Throughout my travels so far, I have noticed that my Salve peers and I are quite obviously foreign. Despite the fact that I feel the same and that we try our best to blend in, British people and other international students can tell very quickly that we are American. Figuring out how they know and what they associate with our identity when they come to the realization we are American has been difficult. However, after the first week we came up with a short list of give-aways: smiling at strangers, using louder voices and asking for ice.
My peers and I struggled with whether this obvious distinction is always a negative thing or not. We talk about how English people seem to be quieter and more reserved, generally avoiding eye contact and moving rather quickly. Removing ourselves from the States has allowed many of us to realize what exactly makes up our identity as Americans. We have tried to blend in, but also have found that some aspects of our American identity, such as smiling, being friendly and appropriately outgoing, are beneficial to us in our travels.
I have realized that there are many cultural differences between the U.K. and the U.S. despite our broad similarities and the fact that we speak the same language. Therefore, it has been comforting for many of us to channel our American identity in small ways at home. One night this week we enjoyed breakfast for dinner, cooking eggs, bacon, croissants, sautéed peppers and onions and smiley fries. Although this was an inexpensive, casual dinner, we agreed it was comforting and reminded us of home. Another surprising way I have found to remind myself of home has been listening to country music occasionally. Country is not usually my go-to, but here it makes me think of summer and takes me out of the city for a while!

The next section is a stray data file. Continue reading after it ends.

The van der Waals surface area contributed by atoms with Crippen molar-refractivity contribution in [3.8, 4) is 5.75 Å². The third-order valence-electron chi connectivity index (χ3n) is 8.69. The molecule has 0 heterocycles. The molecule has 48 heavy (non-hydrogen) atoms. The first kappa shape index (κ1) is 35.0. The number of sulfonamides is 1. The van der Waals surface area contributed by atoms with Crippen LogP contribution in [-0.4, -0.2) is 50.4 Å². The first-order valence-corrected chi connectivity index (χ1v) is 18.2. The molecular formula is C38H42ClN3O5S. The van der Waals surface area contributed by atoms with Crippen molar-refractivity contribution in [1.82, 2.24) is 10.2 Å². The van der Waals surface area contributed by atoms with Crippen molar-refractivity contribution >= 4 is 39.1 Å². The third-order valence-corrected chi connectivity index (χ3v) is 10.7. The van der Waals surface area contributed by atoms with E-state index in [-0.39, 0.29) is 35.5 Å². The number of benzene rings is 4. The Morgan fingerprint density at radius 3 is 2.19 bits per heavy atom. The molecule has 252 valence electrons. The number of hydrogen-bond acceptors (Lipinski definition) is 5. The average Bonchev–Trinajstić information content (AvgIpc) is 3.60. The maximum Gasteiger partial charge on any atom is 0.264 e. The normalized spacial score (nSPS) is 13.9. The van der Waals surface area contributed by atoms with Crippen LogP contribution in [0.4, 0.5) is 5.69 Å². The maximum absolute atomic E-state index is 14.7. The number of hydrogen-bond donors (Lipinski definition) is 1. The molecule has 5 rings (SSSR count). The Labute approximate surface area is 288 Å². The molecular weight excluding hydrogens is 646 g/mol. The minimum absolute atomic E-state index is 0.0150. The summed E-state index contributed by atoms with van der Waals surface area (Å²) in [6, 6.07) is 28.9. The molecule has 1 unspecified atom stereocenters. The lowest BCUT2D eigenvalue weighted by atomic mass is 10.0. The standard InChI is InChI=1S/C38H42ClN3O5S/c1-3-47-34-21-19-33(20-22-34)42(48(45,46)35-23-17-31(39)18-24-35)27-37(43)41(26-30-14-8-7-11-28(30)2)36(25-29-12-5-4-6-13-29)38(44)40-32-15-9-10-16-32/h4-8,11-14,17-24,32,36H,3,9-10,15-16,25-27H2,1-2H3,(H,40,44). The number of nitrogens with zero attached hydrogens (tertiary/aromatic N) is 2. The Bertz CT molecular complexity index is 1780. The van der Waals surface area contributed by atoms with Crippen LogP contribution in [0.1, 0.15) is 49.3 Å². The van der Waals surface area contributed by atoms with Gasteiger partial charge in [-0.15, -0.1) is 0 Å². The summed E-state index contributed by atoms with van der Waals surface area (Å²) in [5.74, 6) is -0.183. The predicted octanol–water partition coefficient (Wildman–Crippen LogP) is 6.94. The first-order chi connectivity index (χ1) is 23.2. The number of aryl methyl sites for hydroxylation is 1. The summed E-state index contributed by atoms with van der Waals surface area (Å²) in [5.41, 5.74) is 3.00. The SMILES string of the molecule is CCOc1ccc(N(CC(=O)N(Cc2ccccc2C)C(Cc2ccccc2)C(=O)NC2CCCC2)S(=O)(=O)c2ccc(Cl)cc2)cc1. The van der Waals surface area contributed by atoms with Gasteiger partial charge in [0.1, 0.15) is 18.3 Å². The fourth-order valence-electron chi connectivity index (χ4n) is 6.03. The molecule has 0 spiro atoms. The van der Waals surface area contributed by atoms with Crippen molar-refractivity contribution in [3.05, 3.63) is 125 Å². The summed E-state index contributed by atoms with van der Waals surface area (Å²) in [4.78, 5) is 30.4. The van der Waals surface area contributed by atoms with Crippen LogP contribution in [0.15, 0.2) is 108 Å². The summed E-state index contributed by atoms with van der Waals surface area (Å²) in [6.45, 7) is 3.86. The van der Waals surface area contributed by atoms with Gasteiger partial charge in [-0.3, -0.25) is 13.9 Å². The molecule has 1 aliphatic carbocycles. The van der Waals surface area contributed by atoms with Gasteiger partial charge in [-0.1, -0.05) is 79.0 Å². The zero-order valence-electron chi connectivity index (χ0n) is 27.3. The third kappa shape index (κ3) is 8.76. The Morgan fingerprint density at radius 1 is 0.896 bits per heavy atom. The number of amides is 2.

One last comfort item I’ve enjoyed having with me is my jar of peanut butter. I heard before I left that the U.K. does’t have peanut butter, so I brought a jar! However, even though I now know I can buy it in the grocery store, I have been grateful to have something familiar to eat.
As comforting as those items are however, as a tourist from America in 2017, there are plenty of uncomfortable moments. “Led” by a controversial leader during a tumultuous time after an unpredictable election, the world is paying more attention to us than ever. Therefore, as an American abroad, I’ve already received questions about America and our climate. Additionally, the past few weeks have been dynamic with the Manchester Attack, the Paris Climate Agreement, the London Bridge attack and Trump’s response to it all.
Being abroad to experience it has allowed me to understand the events at a greater depth, providing me with the English/ European reaction as well as the United States. However, it can be difficult when you don’t agree with the decisions your leaders are making and the image they are portraying of America. Nonetheless, the many smaller groups (states, businesses, cities) that agreed to the Climate Agreement and other events have increased my pride in America. We are ultimately incredibly lucky to come from a place like the U.S. that as a country, regardless of our leader, is made up of communities that define what true Americans value.
2 thoughts on “Where Are You From?”
Your observations are right on Abby. When I lived in Germany many years ago, I was shocked that most Germans did not like Americans. It is an uncomfortable feeling when you are far from home. Much love, Nannie
Is the U. K bigger than the U. S?